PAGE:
It’s safe to say director Robert Zemeckis is a rare talent in cinema. From fantasy like ‘Back To The Future’, to drama with ‘Forrest Gump’, to animation with ‘The Polar Express’ and cutting edge cinema-making with ‘Who Framed Roger Rabbit?’, he pretty much delivers satisfying works for the genre. Now he takes his turn with the war time thriller, and while he doesn’t present a game changer, he delivers a well-executed and, at times, gripping story.
Set in the lovely city of Casablanca before switching to war-torn London and the villages of France, this picture looks and sounds of its time. Trilby hats, hold-up stockings, swastikas, air-raids and lots of swing music. It’s got everything you’d want from a WWII setting and it’s full of sequences shot both behind enemy lines with tight tension and action, and also on the home front full of drama and emotion.
Marion Cotillard does what she does best here. Smoulder with her classic good looks and un-readable motives which have you always questioning who or what she is, but never stopping to feel for her and fall for her as our leading man does. She never makes it easy to read her, but it IS clear to see how good an actress she is; she doesn’t need to run around shooting to make an impact, she just needs to speak and draw you in and plant the seeds in your mind.
One flaw I found sadly is with Brad Pitt – which is a shame as the whole movie revolves around the ability to invest in these two lovers. I don’t know if he was trying TOO hard to act closed off or if he had Angelina on the mind following his recent split, but it’s very hard to feel Vatan is engaged in anything here except towards the climax. He always looks uncomfortable and doubtful and on-edge, even before the accusation of treason is thrown. Because of this, I felt Cotillard was 100% into things, but Pitt wasn’t, and so made it hard for me connect with his emotion because he rarely shows any, and barley even cracks a smile while Cotillard does it all for him.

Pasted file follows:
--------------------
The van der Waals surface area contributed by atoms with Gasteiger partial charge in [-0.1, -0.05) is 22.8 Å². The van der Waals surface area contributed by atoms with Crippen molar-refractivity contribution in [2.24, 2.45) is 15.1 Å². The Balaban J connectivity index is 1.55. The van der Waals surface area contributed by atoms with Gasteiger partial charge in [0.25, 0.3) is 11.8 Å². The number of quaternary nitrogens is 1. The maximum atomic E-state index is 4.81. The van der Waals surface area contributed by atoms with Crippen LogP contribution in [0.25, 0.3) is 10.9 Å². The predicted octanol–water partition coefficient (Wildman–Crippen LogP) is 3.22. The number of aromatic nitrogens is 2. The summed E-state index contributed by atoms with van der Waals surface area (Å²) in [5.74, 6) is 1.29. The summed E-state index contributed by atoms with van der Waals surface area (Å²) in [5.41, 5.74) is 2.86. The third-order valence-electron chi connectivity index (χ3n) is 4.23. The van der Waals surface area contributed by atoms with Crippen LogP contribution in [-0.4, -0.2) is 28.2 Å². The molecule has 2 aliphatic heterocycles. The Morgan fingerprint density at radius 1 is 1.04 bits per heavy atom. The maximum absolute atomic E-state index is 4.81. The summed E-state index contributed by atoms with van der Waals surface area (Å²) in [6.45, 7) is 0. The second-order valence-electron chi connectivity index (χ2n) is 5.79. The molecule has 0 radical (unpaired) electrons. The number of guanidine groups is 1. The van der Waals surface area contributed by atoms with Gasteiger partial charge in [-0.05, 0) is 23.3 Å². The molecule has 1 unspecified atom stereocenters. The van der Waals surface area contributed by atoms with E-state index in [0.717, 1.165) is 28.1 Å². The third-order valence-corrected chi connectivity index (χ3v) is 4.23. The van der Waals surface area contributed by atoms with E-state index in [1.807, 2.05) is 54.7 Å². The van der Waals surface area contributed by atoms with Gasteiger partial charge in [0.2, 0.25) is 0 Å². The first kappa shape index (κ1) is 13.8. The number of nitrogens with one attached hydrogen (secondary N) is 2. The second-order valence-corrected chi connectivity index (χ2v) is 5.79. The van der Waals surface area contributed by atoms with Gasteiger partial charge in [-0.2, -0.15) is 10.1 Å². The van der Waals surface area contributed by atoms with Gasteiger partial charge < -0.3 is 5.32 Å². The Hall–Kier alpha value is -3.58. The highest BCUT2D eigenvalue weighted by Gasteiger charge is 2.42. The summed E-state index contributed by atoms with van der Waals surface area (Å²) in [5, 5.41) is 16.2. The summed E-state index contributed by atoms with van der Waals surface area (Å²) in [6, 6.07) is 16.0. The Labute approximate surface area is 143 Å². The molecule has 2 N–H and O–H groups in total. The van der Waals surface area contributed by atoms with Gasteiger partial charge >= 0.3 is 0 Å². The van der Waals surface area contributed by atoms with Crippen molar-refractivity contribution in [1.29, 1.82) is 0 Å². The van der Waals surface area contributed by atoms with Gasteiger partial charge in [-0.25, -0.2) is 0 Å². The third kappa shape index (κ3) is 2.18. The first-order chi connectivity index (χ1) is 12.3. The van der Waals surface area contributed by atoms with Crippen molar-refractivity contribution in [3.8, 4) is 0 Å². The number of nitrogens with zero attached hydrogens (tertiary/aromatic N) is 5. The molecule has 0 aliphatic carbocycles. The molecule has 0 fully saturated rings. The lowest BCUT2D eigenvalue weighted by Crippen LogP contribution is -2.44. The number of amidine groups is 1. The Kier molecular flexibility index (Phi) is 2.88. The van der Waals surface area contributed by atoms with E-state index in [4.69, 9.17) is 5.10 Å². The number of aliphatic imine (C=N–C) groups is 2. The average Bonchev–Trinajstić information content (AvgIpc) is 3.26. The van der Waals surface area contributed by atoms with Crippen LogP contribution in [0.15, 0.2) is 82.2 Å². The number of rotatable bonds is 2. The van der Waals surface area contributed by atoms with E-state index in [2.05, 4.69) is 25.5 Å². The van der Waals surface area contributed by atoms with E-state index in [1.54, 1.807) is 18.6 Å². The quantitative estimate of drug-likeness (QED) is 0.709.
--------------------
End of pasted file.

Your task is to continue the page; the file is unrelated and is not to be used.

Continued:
We have a decent supporting cast, and a decent crew behind the camera to make this world dangerous and still beautiful around the pair. The action isn’t heaped on so don’t expect something to rival ‘Saving Private Ryan’ or ‘Fury’ – this is a romantic thriller, with a war going on behind it all. From a stylish and absorbing opening mission to set the scene, things slow down for the most part after that but keeps you alert with sequences including a brief but chilling Blitz attack, and a raid on a French prison. The only thing I found a little “off” visually was the opening parachute landing…but that’s soon forgotten and out the way.
Diegetic sounds and light make this a beautiful looking film in places; sprawling English countryside tainted with smouldering buildings, rainy London streets, air-raid sirens and tracers lighting the night sky, and flowing champagne, cocktail dresses and elegant décor of wealthy embassies. It’s got that classic war movie look and is very stylish when it wants to be, and very brutal and cold also to bring home the reality of war.
You may think you know where the film is going, but there are few moments just to make you re-think things, and you never know if you can trust your own instinct or listen to Cotillard or Pitt with theirs. A few nice moments devoid of soundtrack and dialogue make scenes palm sweatingly good as you wait for a shock that doesn’t always come – playing on the insecurity of how Vatan feels at home and at work.
This could have been more engrossing if Pitt seemed to be more engaged and invested, because the talent is there and so is the style but he makes it that much harder for us to connect with him. Everything else however is wonderful, and the finale I don’t think disappoints at all and is certainly going to leave you with a lump in your throat, for whatever the reason may be.